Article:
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Report on Torture, Cruel, Inhuman, and Degrading Treatment of Prisoners at Guantánamo Bay, Cuba. (Deghayes)

In July 2006, The New York Center for Constitutional Rights (CCR) published its Report on Torture, Cruel, Inhuman, and Degrading Treatment of Prisoners at Guantánamo Bay, Cuba. This report is based on accounts drawn directly from habeas counsels’ unclassified notes reflecting prisoner statements made to counsel during in-person interviews conducted at Guantánamo beginning in the Fall of 2004. Some information for that report was taken also from public sources compiled in Cecili Thompson Williams & Kristine A. Huskey, Detention, Interrogation, and Torture at Guantánamo Bay: Materials and Case Files, a report published by the law firm of Shearman and Sterling LLP in October 2005. The testimony by or about Mr. Omar Amer Deghayes in the CCR report can be found below.

(CCR45) Mr. Omar Deghayes, a prisoner from Libya, recounts an incident of abuse he witnessed: At the end of 2004, [another prisoner] was in my block, and he refused to give back his paper plate as a minor protest over something. Five [military guards] came in on him and three kneed him in the stomach until they had knocked him to the floor. This ruptured his stomach and he suffered constant and increasing pain. He asked for medical care for several months. Finally, on May 7, 2005, he saw a doctor, who said his situation was very dangerous. He has to undergo an operation as a result of this. He was kept at the hospital for only two days, and then returned to Camp V. We have heard his screams of pain whenever he uses the toilet. One day he collapsed in his cell, and so we felt forced to conduct a joint protest on his behalf. Part of his problem is that he does not speak English, so that when he needs help, and when the MPs finally respond to his cries, they say that there is no translator. It is cruel. Finally, we were able to pressure the military into taking him back to the clinic. As they took him to the clinic, he was crying out in pain, and the guards – sad to say – were laughing at him. When he came back, he was put in the cell across from me, so I would hear each time he called for help from the MPs. The MPs often refuse to respond to him, walking directly by his cell. Last week [June 2005], he collapsed in his cell again and they took him back to the clinic. . . . Beating him so badly was, in the first place, a vicious act for so minor a rule violation – a rule violation committed by someone who is being held without being proven guilty of any crime. He has received permanent injury from this (Center for Constitutional Rights 2006, 13).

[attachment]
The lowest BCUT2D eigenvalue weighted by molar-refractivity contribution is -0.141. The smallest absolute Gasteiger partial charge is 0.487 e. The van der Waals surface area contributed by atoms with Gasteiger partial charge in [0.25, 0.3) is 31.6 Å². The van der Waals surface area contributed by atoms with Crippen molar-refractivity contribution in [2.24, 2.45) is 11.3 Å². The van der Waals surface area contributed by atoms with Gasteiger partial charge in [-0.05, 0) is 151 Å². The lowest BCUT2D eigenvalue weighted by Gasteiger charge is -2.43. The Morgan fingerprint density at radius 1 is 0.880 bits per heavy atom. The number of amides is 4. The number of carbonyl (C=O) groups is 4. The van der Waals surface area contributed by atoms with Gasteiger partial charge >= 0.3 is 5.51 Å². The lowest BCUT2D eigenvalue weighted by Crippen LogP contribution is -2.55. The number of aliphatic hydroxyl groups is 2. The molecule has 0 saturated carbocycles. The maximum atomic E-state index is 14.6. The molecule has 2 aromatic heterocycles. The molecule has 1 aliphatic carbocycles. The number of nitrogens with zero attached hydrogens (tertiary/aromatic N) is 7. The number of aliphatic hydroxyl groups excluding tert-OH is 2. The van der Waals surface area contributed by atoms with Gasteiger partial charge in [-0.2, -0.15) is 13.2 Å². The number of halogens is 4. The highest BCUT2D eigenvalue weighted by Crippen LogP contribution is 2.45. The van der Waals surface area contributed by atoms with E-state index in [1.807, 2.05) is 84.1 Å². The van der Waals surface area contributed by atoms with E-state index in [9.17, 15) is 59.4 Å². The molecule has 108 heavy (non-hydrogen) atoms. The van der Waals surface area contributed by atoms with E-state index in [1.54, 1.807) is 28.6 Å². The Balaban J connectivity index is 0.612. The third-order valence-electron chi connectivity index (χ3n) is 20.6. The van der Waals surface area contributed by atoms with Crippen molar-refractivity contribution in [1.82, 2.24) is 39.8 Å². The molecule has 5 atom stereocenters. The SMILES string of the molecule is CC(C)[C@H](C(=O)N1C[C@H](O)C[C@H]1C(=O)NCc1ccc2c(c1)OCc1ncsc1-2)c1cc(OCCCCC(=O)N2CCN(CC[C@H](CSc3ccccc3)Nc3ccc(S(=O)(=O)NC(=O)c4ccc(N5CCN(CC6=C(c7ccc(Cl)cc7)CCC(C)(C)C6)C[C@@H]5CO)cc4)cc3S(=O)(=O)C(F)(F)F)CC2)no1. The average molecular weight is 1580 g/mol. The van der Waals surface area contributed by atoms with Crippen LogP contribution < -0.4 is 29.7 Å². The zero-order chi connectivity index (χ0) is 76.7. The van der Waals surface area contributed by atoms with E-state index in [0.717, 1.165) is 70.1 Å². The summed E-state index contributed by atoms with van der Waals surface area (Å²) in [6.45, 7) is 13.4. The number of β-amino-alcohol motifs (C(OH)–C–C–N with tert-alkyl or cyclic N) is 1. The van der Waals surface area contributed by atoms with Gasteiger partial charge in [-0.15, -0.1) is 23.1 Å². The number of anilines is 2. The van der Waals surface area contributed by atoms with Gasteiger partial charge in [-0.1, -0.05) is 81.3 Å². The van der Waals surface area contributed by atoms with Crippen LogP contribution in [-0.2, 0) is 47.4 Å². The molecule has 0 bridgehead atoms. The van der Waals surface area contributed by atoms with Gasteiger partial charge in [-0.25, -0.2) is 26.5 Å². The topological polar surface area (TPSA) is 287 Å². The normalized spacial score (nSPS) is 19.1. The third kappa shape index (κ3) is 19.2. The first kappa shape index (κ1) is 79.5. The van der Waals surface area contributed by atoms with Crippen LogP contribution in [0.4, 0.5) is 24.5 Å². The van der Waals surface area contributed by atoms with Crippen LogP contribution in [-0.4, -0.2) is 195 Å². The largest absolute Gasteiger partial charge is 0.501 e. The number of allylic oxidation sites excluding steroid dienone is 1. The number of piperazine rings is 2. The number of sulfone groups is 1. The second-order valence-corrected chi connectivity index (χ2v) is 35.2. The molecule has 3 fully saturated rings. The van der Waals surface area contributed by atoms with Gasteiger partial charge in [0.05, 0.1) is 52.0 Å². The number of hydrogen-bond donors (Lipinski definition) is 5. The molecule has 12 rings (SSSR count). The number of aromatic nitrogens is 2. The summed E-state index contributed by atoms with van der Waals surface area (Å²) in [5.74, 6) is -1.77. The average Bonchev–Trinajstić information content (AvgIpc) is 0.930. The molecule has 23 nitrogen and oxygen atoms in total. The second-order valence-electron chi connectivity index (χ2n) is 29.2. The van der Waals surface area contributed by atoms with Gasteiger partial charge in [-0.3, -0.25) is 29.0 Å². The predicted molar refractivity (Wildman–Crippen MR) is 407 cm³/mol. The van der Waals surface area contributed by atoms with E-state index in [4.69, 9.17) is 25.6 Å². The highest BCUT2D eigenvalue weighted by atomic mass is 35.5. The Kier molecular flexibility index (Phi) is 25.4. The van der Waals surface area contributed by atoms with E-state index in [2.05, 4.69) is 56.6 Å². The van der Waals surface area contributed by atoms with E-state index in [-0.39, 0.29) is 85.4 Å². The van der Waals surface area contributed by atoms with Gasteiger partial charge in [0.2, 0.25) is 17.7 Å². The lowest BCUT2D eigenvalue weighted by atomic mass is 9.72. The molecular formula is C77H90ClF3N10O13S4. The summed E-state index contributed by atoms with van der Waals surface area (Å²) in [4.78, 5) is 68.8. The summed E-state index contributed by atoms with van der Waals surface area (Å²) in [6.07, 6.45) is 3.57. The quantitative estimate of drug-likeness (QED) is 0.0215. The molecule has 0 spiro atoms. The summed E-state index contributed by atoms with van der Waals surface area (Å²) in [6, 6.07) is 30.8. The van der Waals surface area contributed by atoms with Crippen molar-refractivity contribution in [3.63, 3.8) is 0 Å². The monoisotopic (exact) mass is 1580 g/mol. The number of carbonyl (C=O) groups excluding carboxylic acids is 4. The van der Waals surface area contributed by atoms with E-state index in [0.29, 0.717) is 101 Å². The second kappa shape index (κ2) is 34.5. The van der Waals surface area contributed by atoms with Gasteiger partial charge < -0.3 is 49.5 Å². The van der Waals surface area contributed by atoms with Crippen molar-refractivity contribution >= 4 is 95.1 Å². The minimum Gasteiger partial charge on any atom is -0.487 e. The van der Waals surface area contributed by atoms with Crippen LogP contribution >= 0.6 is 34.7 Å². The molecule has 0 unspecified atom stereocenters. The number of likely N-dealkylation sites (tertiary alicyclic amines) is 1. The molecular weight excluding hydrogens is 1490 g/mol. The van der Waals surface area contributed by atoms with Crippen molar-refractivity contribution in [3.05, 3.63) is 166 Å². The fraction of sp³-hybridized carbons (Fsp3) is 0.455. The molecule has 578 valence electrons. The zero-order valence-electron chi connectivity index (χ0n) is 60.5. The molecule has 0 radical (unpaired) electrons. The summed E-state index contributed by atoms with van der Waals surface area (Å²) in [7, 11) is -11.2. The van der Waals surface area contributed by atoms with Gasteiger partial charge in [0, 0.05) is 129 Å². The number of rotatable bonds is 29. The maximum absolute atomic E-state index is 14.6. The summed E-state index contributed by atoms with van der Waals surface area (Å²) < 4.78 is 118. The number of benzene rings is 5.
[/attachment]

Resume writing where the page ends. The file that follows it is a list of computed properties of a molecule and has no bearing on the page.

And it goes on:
(CCR46) In other instances, prisoners have reported that doctors forced, or attempted to force, unnecessary amputations. The plight of the people who have had limbs amputated is among the saddest of the conditions of this ugly camp. I have twice been housed next to prisoners with prosthetic limbs. It was one of the most depressing experiences I have endured. The prisoners were effectively blackmailed by their interrogators who said that they had to cooperate in order to get their prosthetic devices back. They are denied the toilet chairs, the sticks they need to walk and even the cream they need to ensure that the wound will not become infected and inflamed. The pain is apparently particularly great when they are denied the necessary prosthetic socks, so that the wounds are exposed to the extreme cold of the cells (Center for Constitutional Rights 2006, 23).

Primary Sources

Motion for a Preliminary Injunction Concerning Conditions of Confinement, Sliti v. Bush (D.D.C. 2005) (No. 05-CV-429) (citing Unclassified Memorandum re: Omar Deghayes (July 19, 2005), at 3-4).

Motion for a Preliminary Injunction Requiring that Respondents Provide His Counsel with a Complete Copy of His Own Medical Records, and Cease Their Practice of Intentional Medical Malpractice Against Him, Sliti v. Bush, No. 05-CV-0429 (D.D.C. 2005).


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